As I work across the region, I love coming across some of the amazing work that is going on. Some of you will have heard of Langham Partnership, but to others it will be new. I wanted to introduce you to their organisation and their work. I encourage you to take a closer look by visiting their webpage and maybe thinking about how you could support their work or get involved. Sometimes we don’t recognise how much we have to share…nor how much we are blessed through our connection with others facing completely different challenges in other parts of the Church around the world. (Jo Phillips – ESRO)
Imagine you have just been called to be the pastor of a church that was planted recently, but you yourself have only been a Christian a few years and you have had no training whatsoever, least of all in a seminary or institution of any kind. You are one of the 80% of those who are pastoring Christian churches around the world with no training at all. Imagine that you are expected to preach every week, but nobody has given you any guidance about how to go about that, and you have no books other than your Bible. Imagine that, perhaps, somebody helps you get to a seminary, but there are very few books there either, and most of them are in English, which is not your language, and the teachers are not well qualified in biblical or theological studies themselves. Where would you turn for help? I hope someone might introduce you to the Langham Partnership.
Our vision is to see churches in the Majority World equipped for mission and growing to maturity in Christ through the ministry of pastors and leaders who believe, teach and live by the Word of God.
The term “Majority World” refers to those parts of the world identified as less economically developed: in broad terms the “non-western” world, or the “global south”. It is felt to be less pejorative than “Third World” or “Developing World,” since it refers to those parts of the world where the majority of the world’s population, and the majority of the world’s Christians, live. Between 60% and 70% of the world’s Christian population live in the Majority World.
Langham focuses and prioritizes our ministries on contexts where we perceive some of the specific needs of God’s people to be greatest. And the needs of the church in many parts of the world are still very great indeed. John Stott, the founder of Langham Partnership’s ministries, observed many of these needs years ago and our global partners assure us that they still confront us today, and still call for our prayerful and careful response. Those needs include the following realities:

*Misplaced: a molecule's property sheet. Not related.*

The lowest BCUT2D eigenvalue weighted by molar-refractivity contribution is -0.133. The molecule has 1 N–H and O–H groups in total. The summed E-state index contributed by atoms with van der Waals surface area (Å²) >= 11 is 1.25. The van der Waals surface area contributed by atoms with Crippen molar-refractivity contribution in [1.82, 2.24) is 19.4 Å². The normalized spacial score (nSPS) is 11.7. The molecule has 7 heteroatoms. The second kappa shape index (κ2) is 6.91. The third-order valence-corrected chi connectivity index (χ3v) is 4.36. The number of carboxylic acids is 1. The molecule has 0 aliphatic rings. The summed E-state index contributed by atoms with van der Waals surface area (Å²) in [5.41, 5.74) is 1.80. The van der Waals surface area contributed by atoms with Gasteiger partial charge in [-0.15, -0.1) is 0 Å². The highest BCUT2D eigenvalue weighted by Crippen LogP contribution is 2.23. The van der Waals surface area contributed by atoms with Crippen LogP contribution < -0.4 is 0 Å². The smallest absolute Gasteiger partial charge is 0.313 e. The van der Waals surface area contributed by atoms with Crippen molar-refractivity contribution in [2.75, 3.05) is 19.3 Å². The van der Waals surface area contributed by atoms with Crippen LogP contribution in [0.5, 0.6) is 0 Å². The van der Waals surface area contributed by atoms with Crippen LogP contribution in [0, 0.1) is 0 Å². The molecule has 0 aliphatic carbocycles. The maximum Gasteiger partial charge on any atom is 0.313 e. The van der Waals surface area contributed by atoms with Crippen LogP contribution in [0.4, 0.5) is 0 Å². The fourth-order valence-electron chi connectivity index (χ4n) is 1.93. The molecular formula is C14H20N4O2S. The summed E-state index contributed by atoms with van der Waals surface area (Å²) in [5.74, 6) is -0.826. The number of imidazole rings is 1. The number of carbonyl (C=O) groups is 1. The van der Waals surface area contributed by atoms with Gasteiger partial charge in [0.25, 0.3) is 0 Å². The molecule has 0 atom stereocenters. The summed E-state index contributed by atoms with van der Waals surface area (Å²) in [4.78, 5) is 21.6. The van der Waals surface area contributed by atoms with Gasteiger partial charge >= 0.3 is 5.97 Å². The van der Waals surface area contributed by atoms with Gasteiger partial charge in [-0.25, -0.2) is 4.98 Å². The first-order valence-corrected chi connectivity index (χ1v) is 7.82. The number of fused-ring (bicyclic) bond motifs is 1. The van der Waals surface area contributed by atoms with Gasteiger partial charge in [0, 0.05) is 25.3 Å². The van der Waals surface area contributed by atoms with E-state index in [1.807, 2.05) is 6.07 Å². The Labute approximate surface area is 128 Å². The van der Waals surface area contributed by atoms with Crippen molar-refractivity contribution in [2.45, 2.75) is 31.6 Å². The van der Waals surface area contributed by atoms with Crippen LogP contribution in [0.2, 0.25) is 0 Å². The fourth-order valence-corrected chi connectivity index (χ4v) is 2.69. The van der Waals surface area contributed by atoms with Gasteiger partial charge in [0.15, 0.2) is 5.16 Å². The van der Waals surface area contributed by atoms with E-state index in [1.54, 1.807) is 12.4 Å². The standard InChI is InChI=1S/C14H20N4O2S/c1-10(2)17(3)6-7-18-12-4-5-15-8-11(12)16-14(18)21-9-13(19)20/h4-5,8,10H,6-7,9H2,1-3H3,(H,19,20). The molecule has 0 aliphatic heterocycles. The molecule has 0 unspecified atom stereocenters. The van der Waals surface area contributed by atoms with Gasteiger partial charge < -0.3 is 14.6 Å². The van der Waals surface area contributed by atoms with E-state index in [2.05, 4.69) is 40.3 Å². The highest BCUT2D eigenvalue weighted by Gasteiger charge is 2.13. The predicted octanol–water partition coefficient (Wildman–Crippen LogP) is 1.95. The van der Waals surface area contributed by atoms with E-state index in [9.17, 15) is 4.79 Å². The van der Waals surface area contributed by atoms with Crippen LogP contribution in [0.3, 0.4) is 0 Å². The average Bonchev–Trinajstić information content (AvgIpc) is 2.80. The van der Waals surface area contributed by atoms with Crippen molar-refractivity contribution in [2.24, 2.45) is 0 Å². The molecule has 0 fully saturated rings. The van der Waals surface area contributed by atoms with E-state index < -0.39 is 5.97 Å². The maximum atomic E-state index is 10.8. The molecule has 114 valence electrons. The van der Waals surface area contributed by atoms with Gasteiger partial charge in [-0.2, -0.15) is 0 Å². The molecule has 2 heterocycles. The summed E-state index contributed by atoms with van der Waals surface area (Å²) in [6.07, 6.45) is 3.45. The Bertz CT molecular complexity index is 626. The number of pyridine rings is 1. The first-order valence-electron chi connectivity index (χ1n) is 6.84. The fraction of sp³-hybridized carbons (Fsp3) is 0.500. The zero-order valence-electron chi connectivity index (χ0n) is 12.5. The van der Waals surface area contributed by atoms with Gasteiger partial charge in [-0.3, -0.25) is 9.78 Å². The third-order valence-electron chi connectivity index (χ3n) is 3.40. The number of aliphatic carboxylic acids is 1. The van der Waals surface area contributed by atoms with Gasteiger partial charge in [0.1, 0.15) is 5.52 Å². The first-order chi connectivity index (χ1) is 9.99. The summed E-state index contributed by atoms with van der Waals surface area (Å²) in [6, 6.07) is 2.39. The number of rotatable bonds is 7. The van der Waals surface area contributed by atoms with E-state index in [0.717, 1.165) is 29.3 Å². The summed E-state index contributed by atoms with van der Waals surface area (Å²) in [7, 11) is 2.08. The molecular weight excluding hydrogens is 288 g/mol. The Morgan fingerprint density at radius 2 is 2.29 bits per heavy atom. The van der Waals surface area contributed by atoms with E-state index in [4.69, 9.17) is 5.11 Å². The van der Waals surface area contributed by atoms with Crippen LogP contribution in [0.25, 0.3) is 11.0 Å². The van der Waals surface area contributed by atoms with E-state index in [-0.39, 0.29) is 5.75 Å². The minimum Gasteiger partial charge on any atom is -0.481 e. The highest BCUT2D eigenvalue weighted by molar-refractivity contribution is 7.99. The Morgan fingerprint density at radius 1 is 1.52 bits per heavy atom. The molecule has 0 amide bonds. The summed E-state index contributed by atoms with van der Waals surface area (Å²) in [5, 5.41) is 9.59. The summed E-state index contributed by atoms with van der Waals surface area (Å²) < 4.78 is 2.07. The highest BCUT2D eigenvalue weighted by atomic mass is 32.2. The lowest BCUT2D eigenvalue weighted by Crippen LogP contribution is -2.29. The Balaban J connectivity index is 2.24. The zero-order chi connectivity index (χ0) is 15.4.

- Many pastors have little or no training in how to preach the Bible in a way that is faithful to the biblical text and relevant and nourishing for their people. Or they may preach with contextual relevance but are limited by lack of biblical resources. Inevitably, new believers, with inadequate guidance or teaching, fail to understand and apply the Bible for themselves.
- Many Bible colleges and seminaries struggle to build a teaching faculty who have both spiritual zeal and appropriate academic qualifications.
- Seminaries often lack adequate library resources (printed and digital).
- Biblically faithful and culturally relevant books in indigenous heart-languages are scarce or non-existent.
Now when churches lack deep roots in God’s Word and sound teaching, ordinary believers and their leaders easily fall victim to false teachers and damaging practices (which is as true in the western churches as anywhere else). As Jesus said in his parable of seeds and soil, rapid growth without depth leads to rapid withering before long. Langham Partnership seeks to address these needs.
Nevertheless, even in the face of grinding poverty, civil conflict, political repression, persecution, pandemics and more, the church in many parts of the world continues to expand as many new believers are added daily and new churches are planted. We thank God for such evangelistic growth as the demonstration of the power of the gospel. Yet this rapid numerical growth can easily leave churches lacking in depth of discipling and maturity.
Many church leaders of these vibrant and growing churches lament these deficiencies and long for resources to tackle them. They know that God is powerfully at work among them. They are hungry for his Word and crave the means to satisfy their own hunger and feed their people too. For only then, as the church grows to maturity in faith and life, can the church make an impact through effective mission in the world.